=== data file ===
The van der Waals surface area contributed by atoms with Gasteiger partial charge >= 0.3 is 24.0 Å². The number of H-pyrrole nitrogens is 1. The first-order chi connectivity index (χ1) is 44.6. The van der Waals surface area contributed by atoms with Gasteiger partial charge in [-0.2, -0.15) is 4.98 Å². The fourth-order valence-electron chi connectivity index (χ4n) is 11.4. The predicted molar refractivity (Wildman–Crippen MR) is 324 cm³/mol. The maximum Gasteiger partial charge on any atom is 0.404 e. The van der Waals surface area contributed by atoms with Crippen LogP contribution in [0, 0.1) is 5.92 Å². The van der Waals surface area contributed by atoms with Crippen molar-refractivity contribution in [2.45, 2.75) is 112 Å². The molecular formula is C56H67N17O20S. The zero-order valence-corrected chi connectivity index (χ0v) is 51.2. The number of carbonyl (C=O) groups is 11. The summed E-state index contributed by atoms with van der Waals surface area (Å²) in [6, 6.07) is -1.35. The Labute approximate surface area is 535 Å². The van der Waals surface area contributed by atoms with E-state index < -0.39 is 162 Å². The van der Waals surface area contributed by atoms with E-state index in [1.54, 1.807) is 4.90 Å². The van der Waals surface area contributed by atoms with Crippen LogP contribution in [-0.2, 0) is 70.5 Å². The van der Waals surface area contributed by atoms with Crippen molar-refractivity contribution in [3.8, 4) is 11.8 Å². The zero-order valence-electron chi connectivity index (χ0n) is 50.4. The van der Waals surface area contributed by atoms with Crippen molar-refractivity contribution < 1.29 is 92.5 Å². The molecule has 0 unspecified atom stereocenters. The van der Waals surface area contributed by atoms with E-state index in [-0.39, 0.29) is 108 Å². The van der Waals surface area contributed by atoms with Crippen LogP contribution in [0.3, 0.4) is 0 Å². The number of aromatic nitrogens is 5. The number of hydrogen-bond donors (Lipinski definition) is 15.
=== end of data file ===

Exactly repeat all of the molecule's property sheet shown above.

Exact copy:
The van der Waals surface area contributed by atoms with Gasteiger partial charge >= 0.3 is 24.0 Å². The number of H-pyrrole nitrogens is 1. The first-order chi connectivity index (χ1) is 44.6. The van der Waals surface area contributed by atoms with Gasteiger partial charge in [-0.2, -0.15) is 4.98 Å². The fourth-order valence-electron chi connectivity index (χ4n) is 11.4. The predicted molar refractivity (Wildman–Crippen MR) is 324 cm³/mol. The maximum Gasteiger partial charge on any atom is 0.404 e. The van der Waals surface area contributed by atoms with Crippen LogP contribution in [0, 0.1) is 5.92 Å². The van der Waals surface area contributed by atoms with Crippen molar-refractivity contribution in [2.45, 2.75) is 112 Å². The molecular formula is C56H67N17O20S. The zero-order valence-corrected chi connectivity index (χ0v) is 51.2. The number of carbonyl (C=O) groups is 11. The summed E-state index contributed by atoms with van der Waals surface area (Å²) in [6, 6.07) is -1.35. The Labute approximate surface area is 535 Å². The van der Waals surface area contributed by atoms with E-state index < -0.39 is 162 Å². The van der Waals surface area contributed by atoms with E-state index in [1.54, 1.807) is 4.90 Å². The van der Waals surface area contributed by atoms with Crippen LogP contribution in [-0.2, 0) is 70.5 Å². The van der Waals surface area contributed by atoms with Crippen molar-refractivity contribution in [3.8, 4) is 11.8 Å². The zero-order valence-electron chi connectivity index (χ0n) is 50.4. The van der Waals surface area contributed by atoms with Crippen molar-refractivity contribution < 1.29 is 92.5 Å². The molecule has 0 unspecified atom stereocenters. The van der Waals surface area contributed by atoms with E-state index in [-0.39, 0.29) is 108 Å². The van der Waals surface area contributed by atoms with Crippen LogP contribution in [0.3, 0.4) is 0 Å². The number of aromatic nitrogens is 5. The number of hydrogen-bond donors (Lipinski definition) is 15.